1963-2018 - 55 years of Research for Social Change

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Back | Programme Area: Social Policy and Development

World Social Work Day 2018: Social Work and Youth—Towards Inclusive Sustainable Development

Date: 20 - 21 Mar 2018

  • Time: 20 March: 09.30-16.15 / 21 March: 09.30-17.00
  • Location: Room XVI Palais des Nations, Geneva
  • Counterpart(s): School of Social Work, Geneva (HETS-GE) / School of Social Work, Fribourg (HETS-FR) / International Federation of Social Workers (IFSW) / International Association of Schools of Social Work (IASSW)

World Social Work Day 2018: Social Work and Youth—Towards Inclusive Sustainable Development
World Social Work Day has been celebrated around the globe since 1983. This year, the United Nations Research Institute for Social Development (UNRISD) teamed up once again with the Geneva School of Social Work and its international partners to mark the Day at the United Nations Office at Geneva (UNOG).

World Social Work Day aims not just to showcase the achievements of social work and increase its visibility, but also to highlight its synergies with social development: shared commitments to social justice, inclusive development and human rights. This shared vision is set out in the Global Agenda for Social Work and Social Development which aims to promote social and economic equality, the dignity and worth of people, environmental and community sustainability, and the importance of human relationships.

Download the Poster for WSWD 2018.

Social Work and Youth. Towards Inclusive Sustainable Development

This year, the international theme of World Social Work Day was “Promoting Community and Environmental Sustainability” which the Geneva event addressed under the banner of “Social Work and Youth. Towards Inclusive Sustainable Development”. During this year’s celebration, a 2-day event at UNOG, expert speakers came together with participants in interactive workshops to debate how to leverage the values and tools of social work to enable young people to thrive and contribute to building equitable, inclusive and sustainable communities at the local, national and global levels.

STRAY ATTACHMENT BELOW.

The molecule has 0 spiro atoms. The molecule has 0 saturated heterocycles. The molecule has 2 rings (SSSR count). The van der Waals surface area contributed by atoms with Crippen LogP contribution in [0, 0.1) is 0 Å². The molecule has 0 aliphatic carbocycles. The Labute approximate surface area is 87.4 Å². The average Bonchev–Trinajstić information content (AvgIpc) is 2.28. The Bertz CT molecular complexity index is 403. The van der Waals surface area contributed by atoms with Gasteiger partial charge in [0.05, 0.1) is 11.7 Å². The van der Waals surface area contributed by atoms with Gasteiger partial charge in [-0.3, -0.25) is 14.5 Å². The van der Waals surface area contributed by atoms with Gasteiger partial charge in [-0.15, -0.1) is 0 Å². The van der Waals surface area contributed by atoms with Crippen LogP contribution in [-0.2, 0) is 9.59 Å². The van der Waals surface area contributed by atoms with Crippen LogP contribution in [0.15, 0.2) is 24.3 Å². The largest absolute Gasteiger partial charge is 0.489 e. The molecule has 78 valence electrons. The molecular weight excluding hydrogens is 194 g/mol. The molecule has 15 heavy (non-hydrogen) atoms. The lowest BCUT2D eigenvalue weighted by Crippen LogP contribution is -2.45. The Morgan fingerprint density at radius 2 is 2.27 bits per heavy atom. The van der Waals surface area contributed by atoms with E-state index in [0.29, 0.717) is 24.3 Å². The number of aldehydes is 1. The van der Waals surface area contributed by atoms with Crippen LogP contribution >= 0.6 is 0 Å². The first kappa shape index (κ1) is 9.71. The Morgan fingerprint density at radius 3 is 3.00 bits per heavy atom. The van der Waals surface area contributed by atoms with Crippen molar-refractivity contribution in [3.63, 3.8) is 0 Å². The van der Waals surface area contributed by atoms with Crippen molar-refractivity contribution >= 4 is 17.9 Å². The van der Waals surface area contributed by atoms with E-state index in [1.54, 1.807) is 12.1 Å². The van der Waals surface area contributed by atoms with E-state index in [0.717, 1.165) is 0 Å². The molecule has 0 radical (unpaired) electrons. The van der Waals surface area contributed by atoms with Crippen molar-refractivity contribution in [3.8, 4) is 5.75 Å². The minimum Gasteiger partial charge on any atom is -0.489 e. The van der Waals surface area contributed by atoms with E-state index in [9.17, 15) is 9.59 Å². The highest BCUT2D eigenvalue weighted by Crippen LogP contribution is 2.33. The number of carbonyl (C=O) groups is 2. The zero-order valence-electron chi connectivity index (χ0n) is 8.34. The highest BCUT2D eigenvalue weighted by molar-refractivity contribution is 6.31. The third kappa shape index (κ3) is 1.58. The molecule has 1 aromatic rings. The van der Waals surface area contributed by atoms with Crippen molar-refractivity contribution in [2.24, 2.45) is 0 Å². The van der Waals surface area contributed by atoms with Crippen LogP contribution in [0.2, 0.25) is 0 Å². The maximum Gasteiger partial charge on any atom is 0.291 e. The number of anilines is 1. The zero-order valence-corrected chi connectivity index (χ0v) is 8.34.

See the Concept Note for more details. Download the Full Programme.

Read the Opening Remarks by Mr. Michael Møller, United Nations Under-Secretary-General and Director-General of the United Nations Office at Geneva.

Watch the presentations.

Playlist: Social Work and Youth

A Radical Sustainability Perspective on the Challenge of Youth Inclusion Faced by Social Work
Aila-Leena Matthies (University of Jyväskylä, Finland)

Political Extremism among Youth
Sandrine Haymoz (University of Applied Sciences and Arts, Fribourg), Patrik Manzoni (University of Applied Sciences, Zurich)

Rising to the Youth Employment Challenge: ILO Evidence on Youth Labour Markets
Niall O’Higgins (Youth Employment Programme, International Labour Organization—ILO)

Contesting Conceptions of 'Youth' and 'Activism': Experiences from Lebanon
Professor Dina Kiwan (University of Birmingham, UK)

Indigenous Youth as Actors for More Inclusive Societies
Professor Mark Goodale (University of Lausanne, Switzerland)

Social Work and Sustainability: How can young people make social work greener ?
François Gillet (Haute École Bruxelles-Brabant et membre de l’Association Internationale pour la formation, la recherche et l’intervention sociale / AIFRIS)

From some of the participants...

The theme of the Geneva edition of WSWD 2018 resonated loud and clear for Katrina Borromeo, Production Analyst of the State of the World's Volunteerism Report, who attended from UNV. "Defining a new direction for inclusive social work begins with understanding that change must be transformative. Transformative change begins with young people. The research, policies and practices developed for promoting sustainable development should go beyond present generations and also include the youth and future generations", she blogged after the event. "From our 2018 State of the World’s Volunteerism Report research, we found that young people want to play leadership roles by volunteering and to be seen as active contributors to building resilient communities." Read her blog and watch her video from the event here.